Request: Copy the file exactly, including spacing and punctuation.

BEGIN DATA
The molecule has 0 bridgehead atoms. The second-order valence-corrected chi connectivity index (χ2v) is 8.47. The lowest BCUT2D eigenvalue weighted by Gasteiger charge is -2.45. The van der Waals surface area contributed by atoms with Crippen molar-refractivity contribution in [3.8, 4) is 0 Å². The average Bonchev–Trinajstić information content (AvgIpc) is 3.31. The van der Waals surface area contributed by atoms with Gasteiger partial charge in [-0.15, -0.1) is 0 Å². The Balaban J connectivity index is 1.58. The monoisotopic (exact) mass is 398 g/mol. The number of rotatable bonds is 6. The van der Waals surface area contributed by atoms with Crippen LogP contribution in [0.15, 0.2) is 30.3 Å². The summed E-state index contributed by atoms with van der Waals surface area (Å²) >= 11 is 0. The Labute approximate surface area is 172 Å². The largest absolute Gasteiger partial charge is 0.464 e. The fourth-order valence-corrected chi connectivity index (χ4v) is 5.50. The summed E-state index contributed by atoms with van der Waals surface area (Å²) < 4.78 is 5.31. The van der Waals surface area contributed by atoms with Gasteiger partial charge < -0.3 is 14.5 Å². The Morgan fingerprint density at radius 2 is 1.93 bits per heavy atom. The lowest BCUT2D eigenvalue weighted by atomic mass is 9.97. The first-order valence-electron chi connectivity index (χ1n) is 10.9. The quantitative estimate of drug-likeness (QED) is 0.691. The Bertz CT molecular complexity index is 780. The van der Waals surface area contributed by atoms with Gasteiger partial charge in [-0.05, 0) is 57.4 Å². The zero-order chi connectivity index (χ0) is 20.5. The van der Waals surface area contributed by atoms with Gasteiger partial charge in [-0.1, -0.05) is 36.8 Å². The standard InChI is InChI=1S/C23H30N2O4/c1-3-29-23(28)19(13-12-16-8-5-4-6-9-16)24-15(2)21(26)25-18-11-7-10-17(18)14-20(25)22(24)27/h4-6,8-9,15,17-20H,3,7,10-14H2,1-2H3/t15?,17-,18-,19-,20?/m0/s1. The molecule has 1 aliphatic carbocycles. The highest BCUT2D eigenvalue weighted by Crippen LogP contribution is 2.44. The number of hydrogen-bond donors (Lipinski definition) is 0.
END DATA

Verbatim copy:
The molecule has 0 bridgehead atoms. The second-order valence-corrected chi connectivity index (χ2v) is 8.47. The lowest BCUT2D eigenvalue weighted by Gasteiger charge is -2.45. The van der Waals surface area contributed by atoms with Crippen molar-refractivity contribution in [3.8, 4) is 0 Å². The average Bonchev–Trinajstić information content (AvgIpc) is 3.31. The van der Waals surface area contributed by atoms with Gasteiger partial charge in [-0.15, -0.1) is 0 Å². The Balaban J connectivity index is 1.58. The monoisotopic (exact) mass is 398 g/mol. The number of rotatable bonds is 6. The van der Waals surface area contributed by atoms with Crippen LogP contribution in [0.15, 0.2) is 30.3 Å². The summed E-state index contributed by atoms with van der Waals surface area (Å²) >= 11 is 0. The Labute approximate surface area is 172 Å². The largest absolute Gasteiger partial charge is 0.464 e. The fourth-order valence-corrected chi connectivity index (χ4v) is 5.50. The summed E-state index contributed by atoms with van der Waals surface area (Å²) < 4.78 is 5.31. The van der Waals surface area contributed by atoms with Gasteiger partial charge < -0.3 is 14.5 Å². The Morgan fingerprint density at radius 2 is 1.93 bits per heavy atom. The lowest BCUT2D eigenvalue weighted by atomic mass is 9.97. The first-order valence-electron chi connectivity index (χ1n) is 10.9. The quantitative estimate of drug-likeness (QED) is 0.691. The Bertz CT molecular complexity index is 780. The van der Waals surface area contributed by atoms with Gasteiger partial charge in [-0.05, 0) is 57.4 Å². The zero-order chi connectivity index (χ0) is 20.5. The van der Waals surface area contributed by atoms with Gasteiger partial charge in [-0.1, -0.05) is 36.8 Å². The standard InChI is InChI=1S/C23H30N2O4/c1-3-29-23(28)19(13-12-16-8-5-4-6-9-16)24-15(2)21(26)25-18-11-7-10-17(18)14-20(25)22(24)27/h4-6,8-9,15,17-20H,3,7,10-14H2,1-2H3/t15?,17-,18-,19-,20?/m0/s1. The molecule has 1 aliphatic carbocycles. The highest BCUT2D eigenvalue weighted by Crippen LogP contribution is 2.44. The number of hydrogen-bond donors (Lipinski definition) is 0.